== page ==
So far we have framed noise largely as a physical hazard that can damage hearing. But noise can also cause stress, annoyance and sleep disturbance and in addition there are the social effects.I would argue that any noise that is loud enough to stop two or more people having a conversation in a place where it is reasonable to do so is harmful and should be banned. Surely we have the right to a quiet community where we can have a quiet meal and a conversation – or sit out on the street, or in the park, or in the garden – without being driven away or indoors by noise.

If these and other problems with noise are of concern, you may want to come to a free public forum I have organised on Creating Quieter Communities on Wednesday 7thNovember, 7 – 9 PM in the main lecture theatre in the Human and Social Development building (HSD A240) at UVic. The event takes advantage of the presence in town of the Canadian and American Acoustical Societies for a conference. One of the attendees – and our leading speaker – is Professor Antonella Radicchi from Germany.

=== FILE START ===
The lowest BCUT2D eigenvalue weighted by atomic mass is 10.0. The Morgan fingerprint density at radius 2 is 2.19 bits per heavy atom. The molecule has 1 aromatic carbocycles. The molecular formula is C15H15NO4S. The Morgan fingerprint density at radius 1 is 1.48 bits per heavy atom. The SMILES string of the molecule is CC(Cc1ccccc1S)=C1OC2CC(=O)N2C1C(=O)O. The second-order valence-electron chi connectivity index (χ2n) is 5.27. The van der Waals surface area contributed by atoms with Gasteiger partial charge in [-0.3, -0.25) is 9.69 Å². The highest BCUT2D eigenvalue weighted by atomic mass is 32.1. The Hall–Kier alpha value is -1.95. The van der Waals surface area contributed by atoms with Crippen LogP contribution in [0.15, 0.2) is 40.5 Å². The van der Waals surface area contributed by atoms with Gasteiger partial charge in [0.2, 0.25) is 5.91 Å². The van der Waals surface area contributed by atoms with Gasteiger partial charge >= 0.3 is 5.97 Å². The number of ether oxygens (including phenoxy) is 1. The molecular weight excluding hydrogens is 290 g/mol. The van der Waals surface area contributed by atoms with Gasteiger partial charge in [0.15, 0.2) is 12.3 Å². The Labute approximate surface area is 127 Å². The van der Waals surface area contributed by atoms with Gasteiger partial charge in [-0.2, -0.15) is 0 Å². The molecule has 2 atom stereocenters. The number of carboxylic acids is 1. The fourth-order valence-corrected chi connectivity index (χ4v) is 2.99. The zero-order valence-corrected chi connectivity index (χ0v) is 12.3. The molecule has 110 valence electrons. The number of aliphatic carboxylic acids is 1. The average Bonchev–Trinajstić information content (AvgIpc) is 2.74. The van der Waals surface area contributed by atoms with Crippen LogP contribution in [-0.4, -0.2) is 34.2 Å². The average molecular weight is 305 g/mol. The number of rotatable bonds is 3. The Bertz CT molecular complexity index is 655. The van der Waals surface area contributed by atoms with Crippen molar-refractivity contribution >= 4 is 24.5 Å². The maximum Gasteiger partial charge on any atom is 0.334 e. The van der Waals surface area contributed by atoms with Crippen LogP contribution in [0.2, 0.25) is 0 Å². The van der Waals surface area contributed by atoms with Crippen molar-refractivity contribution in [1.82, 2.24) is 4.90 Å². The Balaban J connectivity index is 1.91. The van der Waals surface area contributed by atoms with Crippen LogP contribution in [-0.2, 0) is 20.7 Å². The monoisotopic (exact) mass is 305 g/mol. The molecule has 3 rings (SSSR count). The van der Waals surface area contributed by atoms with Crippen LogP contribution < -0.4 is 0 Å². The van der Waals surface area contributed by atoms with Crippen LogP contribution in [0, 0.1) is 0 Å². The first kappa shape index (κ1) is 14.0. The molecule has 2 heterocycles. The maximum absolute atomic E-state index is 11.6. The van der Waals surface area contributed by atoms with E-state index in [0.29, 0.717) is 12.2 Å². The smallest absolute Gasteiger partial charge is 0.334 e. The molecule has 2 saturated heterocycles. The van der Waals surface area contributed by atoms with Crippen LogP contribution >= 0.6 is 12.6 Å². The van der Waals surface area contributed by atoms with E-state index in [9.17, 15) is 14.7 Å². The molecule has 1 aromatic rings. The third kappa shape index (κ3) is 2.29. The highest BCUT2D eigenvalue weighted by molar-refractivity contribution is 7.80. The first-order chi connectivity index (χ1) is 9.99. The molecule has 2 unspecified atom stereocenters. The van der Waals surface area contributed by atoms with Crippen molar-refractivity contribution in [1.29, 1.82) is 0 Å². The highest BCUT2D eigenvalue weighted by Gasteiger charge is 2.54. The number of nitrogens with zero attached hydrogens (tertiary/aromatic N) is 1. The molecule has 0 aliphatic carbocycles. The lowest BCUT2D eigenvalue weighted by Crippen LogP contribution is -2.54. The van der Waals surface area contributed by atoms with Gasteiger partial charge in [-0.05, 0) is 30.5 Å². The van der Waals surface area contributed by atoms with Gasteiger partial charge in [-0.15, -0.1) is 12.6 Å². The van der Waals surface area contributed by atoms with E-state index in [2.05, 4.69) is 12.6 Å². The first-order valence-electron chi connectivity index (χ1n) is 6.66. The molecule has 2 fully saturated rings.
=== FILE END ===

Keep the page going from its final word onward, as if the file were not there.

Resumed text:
Dr. Radicchi’s expertise encompasses urban design and planning for health and well-being, soundscape research, quiet areas, and citizen science mobile toolssuch as the Hush City app, and she is editing a special section of the journal Cities and Health on ‘Sound and the Healthy City’. The Hush City app displays the worldwide map of the quiet areas crowdsourced by the app’s users; expect to see that app and other useful tools demonstrated at this event.  Her ultimate goal is to make our cities quieter and healthier places to live, something we all need and indeed should have a right to.

© Trevor Hancock, 2018


Political heads stuck in the (tar)sand

Political heads stuck in the (tar)sand

Dr. Trevor Hancock

2 October 2018

699 words

Two weeks ago, I wrote about successive Canadian governments systematically ignoring for the past 45 years the evidence that poverty and other social, economic and environmental factors were much more important determinants of the health of Canadians than health care. As a result, we have more ill health and premature death than would have been the case if they had paid attention to and acted upon the evidence. I think this was largely due to the fact that taking the issue seriously would have been way too threatening to neoliberalism and the laissez faire capitalism it has spawned.